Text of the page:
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According to a TechNet article published by Microsoft, one of its recommendations is to bypass proxies to access Office 365.The basic premise is focused on performance as opposed to security.

Assuming that a proxy is bypassed to access G Suite or Office 365, what are the security pitfalls?

What are the upstream and downstream implications?

For example, does it reduce the ability to determine the internal IP address accessing the site since the address is NAT'ed?

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The biggest security pitfall is visibility into a major egress window for data. Today we know that over half of all cyber attacks have to do with malicious files and emails, often being sent together in a phishing campaign. Proxies are a wonderful way to tackle parts of this problem.

By sending networked traffic through a proxy we can spot malware coming in and protected data exiting our network. In combination with DLP systems and malware/behavioral analytics network administrators can prevent many unwanted connections from occurring. Without this layer, any encrypted communication becomes unintelligible to the security team. This is not ideal.

Bringing this to Office 365 or GSuite. Both cloud systems are used to send and receive data in a variety of formats from files to emails. As a business, I would not want any of my IP, PII, PHI or other data being extracted through these services except under explicit permission. Likewise, I would not want one of these services to flow into my network as a covert attack channel if we remove the capability to read files coming from the cloud to the data center or end point.

Bypassing a proxy, without other sufficient data controls such as host based DLP or EDR could lead to a major hole in a corporate security net. All it takes is a docx with a malicious macro to start stealing data from your network. Even worse, if the attacker’s determines you can’t read traffic in and out to a cloud system, they will be encouraged knowing you may not detect the data leak at all.

This is not to say proxies are always required. However, they are a significant tool in the defense against data misuse or malware infiltration. Bypassing proxies without sufficient defense against data loss through a cloud service or the inability to track downloaded malware through those services may be a night mare.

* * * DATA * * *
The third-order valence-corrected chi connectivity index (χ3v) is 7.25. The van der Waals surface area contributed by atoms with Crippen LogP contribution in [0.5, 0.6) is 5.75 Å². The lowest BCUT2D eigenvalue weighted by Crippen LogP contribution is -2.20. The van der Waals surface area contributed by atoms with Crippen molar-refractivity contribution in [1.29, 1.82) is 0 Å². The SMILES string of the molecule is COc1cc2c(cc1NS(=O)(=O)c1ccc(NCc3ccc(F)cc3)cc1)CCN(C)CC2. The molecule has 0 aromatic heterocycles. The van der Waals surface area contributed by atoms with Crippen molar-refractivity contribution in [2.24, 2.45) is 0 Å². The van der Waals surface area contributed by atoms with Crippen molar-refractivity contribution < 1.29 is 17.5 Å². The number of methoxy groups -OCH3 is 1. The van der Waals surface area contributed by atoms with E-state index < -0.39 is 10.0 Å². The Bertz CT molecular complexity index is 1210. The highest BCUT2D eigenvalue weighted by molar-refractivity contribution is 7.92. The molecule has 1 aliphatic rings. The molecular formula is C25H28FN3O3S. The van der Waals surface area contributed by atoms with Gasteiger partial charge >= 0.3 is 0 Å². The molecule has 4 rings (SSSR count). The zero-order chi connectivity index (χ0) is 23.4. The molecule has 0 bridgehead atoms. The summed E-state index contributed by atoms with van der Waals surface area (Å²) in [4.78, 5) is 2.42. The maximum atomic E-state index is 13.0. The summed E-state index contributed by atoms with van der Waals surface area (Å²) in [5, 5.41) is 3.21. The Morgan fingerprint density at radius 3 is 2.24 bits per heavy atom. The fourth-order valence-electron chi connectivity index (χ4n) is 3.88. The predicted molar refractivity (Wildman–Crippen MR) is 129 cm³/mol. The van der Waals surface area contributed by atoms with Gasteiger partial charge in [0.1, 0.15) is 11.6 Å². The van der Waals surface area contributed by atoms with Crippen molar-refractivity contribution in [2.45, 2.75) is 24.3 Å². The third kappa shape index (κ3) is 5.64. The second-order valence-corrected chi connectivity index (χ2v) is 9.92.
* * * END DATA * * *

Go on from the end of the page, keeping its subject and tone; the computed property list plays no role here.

In security, visibility can be everything.

  • In the context of services such as G Suite and Office 365, are you able to elaborate on specific security risks? – Motivated Jan 7 at 7:03
  • How have you addressed issues increased latencies when using proxies? – Motivated Jan 7 at 7:21
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    In the answer or in application? The answer for the practical implementation is it depends. The reality is that everything you introduce between the end user and their chosen destination will increase latency and it's just a matter of life. You can try to increase the number of proxy nodes, but you'll still end up introducing latency. This is where your solution architects need to meet with business and security members to determine what effects the business is willing to stomach in favor of security. – Connor Peoples Jan 7 at 21:48
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This article is very poorly written.

There are many different types of proxy, and each type of proxy is used for different purposes. The explanation in the article makes sense only for one specific type of proxy: caching proxy.

It's almost always true that dynamic web services don't really benefit much from from caching proxy. Especially for dynamic web services that is already running its static files through a CDN, adding a caching proxy only serves to slow down the service, and possibly causes security issues if the proxy or the web service are misconfigured to allow cache sharing of private contents.

Other than caching proxy the explanation on the article does not really apply to other types of proxies. For pretty much all other types of proxy, like Anonymizing proxy, Data leak prevention proxy, content filtering proxy, data saver proxy, logging proxy, geoblocking avoidance proxy, automated translation proxy, debugging proxy, the argument in the article doesn't apply.

  • What do you mean by dynamic web services? Are you also able to provide a brief description of the other types of proxy and why they would be relevant to the question as this would help answer the pitfalls? – Motivated Jan 7 at 16:01
  • @Motivated Dynamic web services are web services where each pages are personalised for the logged in user or where the data changes so rapidly that caching becomes unnecessary and infeasible. For example, a webmail application, most of the traffic for a webmail is your private data (mailbox), and intermediary caches cannot usefully cache these files. – Lie Ryan Jan 7 at 16:23
  • I presume that caching may not be useful for the example of webmail however proxying is useful for traffic inspection. – Motivated Jan 7 at 16:29
  • @Motivated If you're interested, you can read around Wikipedia or other tech resources about the various types of proxies, it's a very broad topic. However, what the other types of proxies does doesn't really matter for the gist of my answer, the point is that the arguments presented by the article doesn't really apply to any of the other types of proxy. – Lie Ryan Jan 7 at 16:29
  • @Motivated Exactly. Using a caching proxy on top of a service like webmail is mostly just a waste. That doesn't mean that there aren't other reasons people uses proxy, it makes no sense to stop using these proxies due to the arguments in the article. – Lie Ryan Jan 7 at 16:32

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